Choose one of the proofs below and use one of the indirect proof techniques (reductio ad absurdum or conditional proof) presented in Chapter 8 to demonstrate the validity of the argument. The proofs below may use any of the rules of inference or replacement rules given in Chapter 8.
1.(G â€¢ P) â†’ K, E â†’ Z, ~P â†’ ~ Z, G â†’ (E v L), therefore, (G â€¢ ~L) â†’ K
2.(S v T) â†” ~E, S â†’ (F â€¢ ~G), A â†’ W, T â†’ ~W, therefore, (~E â€¢ A) â†’ ~G
3.(S v T) v (U v W), therefore, (U v T) v (S v W)
4.~Q â†’ (L â†’ F), Q â†’ ~A, F â†’ B, L, therefore, ~A v B
5.~S â†’ (F â†’ L), F â†’ (L â†’ P), therefore, ~S â†’ (F â†’ P)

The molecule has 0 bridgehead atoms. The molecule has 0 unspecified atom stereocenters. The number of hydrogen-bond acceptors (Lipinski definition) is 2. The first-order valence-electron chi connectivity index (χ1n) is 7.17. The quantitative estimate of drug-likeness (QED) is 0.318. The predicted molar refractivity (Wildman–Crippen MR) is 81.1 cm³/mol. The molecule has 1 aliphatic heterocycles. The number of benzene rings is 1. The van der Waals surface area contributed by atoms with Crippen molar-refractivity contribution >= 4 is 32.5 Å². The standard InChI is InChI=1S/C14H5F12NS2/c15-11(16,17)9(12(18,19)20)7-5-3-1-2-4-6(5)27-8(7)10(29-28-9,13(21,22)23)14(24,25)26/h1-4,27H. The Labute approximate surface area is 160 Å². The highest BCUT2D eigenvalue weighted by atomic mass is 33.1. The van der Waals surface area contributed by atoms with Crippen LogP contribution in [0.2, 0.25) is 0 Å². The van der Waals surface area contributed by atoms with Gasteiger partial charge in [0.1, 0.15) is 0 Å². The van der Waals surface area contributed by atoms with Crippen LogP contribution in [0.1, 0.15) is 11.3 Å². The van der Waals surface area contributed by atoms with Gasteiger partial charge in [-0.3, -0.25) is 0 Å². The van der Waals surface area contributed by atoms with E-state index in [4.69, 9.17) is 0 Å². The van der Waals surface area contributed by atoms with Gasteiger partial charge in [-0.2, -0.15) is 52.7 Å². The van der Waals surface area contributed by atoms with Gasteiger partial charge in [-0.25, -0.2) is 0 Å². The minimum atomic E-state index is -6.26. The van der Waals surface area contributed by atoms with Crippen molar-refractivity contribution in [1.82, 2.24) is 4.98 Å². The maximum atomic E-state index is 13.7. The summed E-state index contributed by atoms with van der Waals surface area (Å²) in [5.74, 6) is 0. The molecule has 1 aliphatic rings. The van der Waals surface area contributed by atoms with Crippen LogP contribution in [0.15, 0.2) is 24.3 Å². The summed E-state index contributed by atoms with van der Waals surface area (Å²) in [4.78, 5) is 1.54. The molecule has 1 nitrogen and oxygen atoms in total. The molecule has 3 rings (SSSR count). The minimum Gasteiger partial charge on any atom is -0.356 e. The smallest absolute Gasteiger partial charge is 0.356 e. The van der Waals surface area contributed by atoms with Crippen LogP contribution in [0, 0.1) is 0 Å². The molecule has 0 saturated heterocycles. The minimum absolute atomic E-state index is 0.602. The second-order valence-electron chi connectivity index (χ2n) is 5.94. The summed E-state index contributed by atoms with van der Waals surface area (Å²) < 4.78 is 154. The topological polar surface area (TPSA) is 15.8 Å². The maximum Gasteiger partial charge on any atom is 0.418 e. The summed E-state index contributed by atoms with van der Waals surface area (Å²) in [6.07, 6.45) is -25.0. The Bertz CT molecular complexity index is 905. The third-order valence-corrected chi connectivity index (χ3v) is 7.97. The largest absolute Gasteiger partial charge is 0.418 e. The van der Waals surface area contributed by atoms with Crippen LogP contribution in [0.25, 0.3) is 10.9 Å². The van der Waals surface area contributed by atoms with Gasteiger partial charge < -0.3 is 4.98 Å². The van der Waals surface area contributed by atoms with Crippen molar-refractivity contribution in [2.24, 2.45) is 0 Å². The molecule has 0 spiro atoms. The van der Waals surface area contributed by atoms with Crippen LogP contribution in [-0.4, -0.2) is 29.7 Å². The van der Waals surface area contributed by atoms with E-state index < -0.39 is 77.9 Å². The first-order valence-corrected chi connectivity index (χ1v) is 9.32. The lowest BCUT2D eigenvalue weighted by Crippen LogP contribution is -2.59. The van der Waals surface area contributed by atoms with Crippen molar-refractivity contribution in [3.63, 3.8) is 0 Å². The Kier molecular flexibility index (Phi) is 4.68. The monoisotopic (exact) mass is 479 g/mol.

In mathematics, it is very common for there to be multiple ways to solve a given a problem; the same can be said of logic. There is often a variety of ways to perform a natural deduction. Now, construct an alternate proof. In other words, if the proof was done using RAA, now use CP; if you used CP, now use RAA. Consider the following questions, as well, in your journal response:
â€¢Will a direct proof work for any of these?
â€¢Can the proof be performed more efficiently by using different equivalence rules?